As re-opening plans begin to unfold around the nation, employers are reviewing their hiring procedures in a new COVID-19 reality where safety is a top priority. The only thing that is certain during these uncertain times is that rules and guidance for businesses will be constantly changing throughout each phase of re-opening. Your hiring methods need to keep pace with these changes.
No doubt you’re already staying informed about your state, county, and town regulations regarding employees returning back to work. It’s equally important to be informed about changes in hiring practices in response to the COVID-19 pandemic.
Regardless of the timing and scope of your re-opening plan, it’s critical that your hiring practices during the pandemic conform with the updated guidelines from the Equal Employment Opportunity Commission (EEOC) and The Americans with Disabilities Act (ADA).
The ADA protects applicants and employees from disability discrimination. Under the ADA, employers may not make disability-related inquiries and require medical examinations of applicants and employees, except under limited circumstances such as the COVID-19 pandemic.
Pre-employment medical examinations may already be a pre-requisite for your applicants due to the nature of your business. For example, employers may ask job seekers to prove that they can lift a set amount of weight, which is a requirement for successfully performing that job. But for many employers, the pre-employment medical exam is uncharted waters.
Here are answers to FAQs regarding applicants and COVID-19 to help you avoid conflicts with fair hiring practices:
1. Can an employer screen a job applicant for symptoms of COVID-19 during the hiring process?
Yes. The EEOC has indicated that an employer may screen job applicants for symptoms of COVID-19 after making a conditional job offer, provided the employer does so for all applicants in the same job classification on a post-offer basis.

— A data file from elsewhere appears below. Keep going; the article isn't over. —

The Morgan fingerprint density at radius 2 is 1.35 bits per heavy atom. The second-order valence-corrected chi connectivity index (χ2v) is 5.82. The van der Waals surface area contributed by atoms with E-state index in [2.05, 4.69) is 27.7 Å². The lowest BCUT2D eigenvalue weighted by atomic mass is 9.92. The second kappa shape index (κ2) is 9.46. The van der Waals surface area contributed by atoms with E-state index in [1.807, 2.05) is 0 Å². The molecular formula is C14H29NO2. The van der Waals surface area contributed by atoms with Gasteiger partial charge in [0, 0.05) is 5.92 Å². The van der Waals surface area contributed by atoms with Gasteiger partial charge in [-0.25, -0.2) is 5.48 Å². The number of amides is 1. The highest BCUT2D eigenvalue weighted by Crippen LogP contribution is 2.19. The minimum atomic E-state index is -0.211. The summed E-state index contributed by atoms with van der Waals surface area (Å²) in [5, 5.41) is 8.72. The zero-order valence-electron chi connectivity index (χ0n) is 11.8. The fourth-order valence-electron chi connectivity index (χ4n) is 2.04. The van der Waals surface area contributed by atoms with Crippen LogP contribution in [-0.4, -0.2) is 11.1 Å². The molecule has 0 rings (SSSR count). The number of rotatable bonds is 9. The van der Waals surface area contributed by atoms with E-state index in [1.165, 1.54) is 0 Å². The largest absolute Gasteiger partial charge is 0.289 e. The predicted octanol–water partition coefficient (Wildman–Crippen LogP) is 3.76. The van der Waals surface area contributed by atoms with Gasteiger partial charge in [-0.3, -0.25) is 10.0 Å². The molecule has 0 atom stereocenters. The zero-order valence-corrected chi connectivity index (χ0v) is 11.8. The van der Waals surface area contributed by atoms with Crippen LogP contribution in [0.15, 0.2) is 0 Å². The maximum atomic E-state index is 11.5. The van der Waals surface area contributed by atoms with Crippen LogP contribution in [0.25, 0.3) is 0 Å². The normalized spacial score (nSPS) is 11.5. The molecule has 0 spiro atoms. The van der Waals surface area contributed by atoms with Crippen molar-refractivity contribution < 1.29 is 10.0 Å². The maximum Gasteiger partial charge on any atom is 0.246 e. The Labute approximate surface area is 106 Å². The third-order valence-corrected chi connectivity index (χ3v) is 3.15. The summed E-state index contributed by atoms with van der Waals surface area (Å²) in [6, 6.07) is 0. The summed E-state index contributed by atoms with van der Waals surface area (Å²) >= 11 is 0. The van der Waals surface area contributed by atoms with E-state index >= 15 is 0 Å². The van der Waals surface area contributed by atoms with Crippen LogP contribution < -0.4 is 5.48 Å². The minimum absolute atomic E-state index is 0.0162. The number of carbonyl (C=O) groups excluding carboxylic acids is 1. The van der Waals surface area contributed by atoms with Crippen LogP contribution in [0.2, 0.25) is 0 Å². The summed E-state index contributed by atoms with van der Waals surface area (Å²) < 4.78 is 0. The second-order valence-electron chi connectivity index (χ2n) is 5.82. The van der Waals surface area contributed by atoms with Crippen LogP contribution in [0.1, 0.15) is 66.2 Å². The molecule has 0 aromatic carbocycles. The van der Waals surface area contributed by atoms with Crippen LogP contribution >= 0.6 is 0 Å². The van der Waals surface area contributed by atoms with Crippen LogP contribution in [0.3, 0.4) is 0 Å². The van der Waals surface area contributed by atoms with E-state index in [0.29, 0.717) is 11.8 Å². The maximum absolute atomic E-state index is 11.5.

#2. Can an employer take an applicant’s body temperature as part of a post-offer, pre-employment medical exam?
Yes. While the EEOC indicates that taking the body temperature of an applicant or employee is considered a medical examination, the ADA permits medical exams after an employer has made a conditional offer of employment to an applicant. However, the EEOC reminds employers to be aware that not all individuals who have COVID-19 have a fever.
#3. Can an employer postpone the start date of an applicant who presents symptoms or who has been confirmed to have COVID-19?
Yes. As with current employees, the EEOC confirms that the ADA is not being interpreted to prevent an employer from following CDC recommendations, and thus an employer may exclude symptomatic applicants from the workplace and delay their start date until released by their healthcare provider. Direction and recommendations from public health authorities will likely change as the COVID-19 pandemic further develops, and employers should continue to follow the most recent guidance from the CDC and state and local public health authorities.
#4. Can an employer withdraw a job offer to an applicant who is symptomatic or is confirmed to have COVID-19?
Yes. The EEOC has stated that an employer may withdraw the job offer of an applicant who has symptoms or is confirmed to have COVID-19 based on current CDC guidance indicating that such individuals should not be in the workplace.
Keeping your current employees and new hires safe and well will remain your top priority for the foreseeable future. Be sure to update your employee and recruiting communications accordingly to reassure them that the hiring practices you are adopting are aimed to benefit them and the entire team.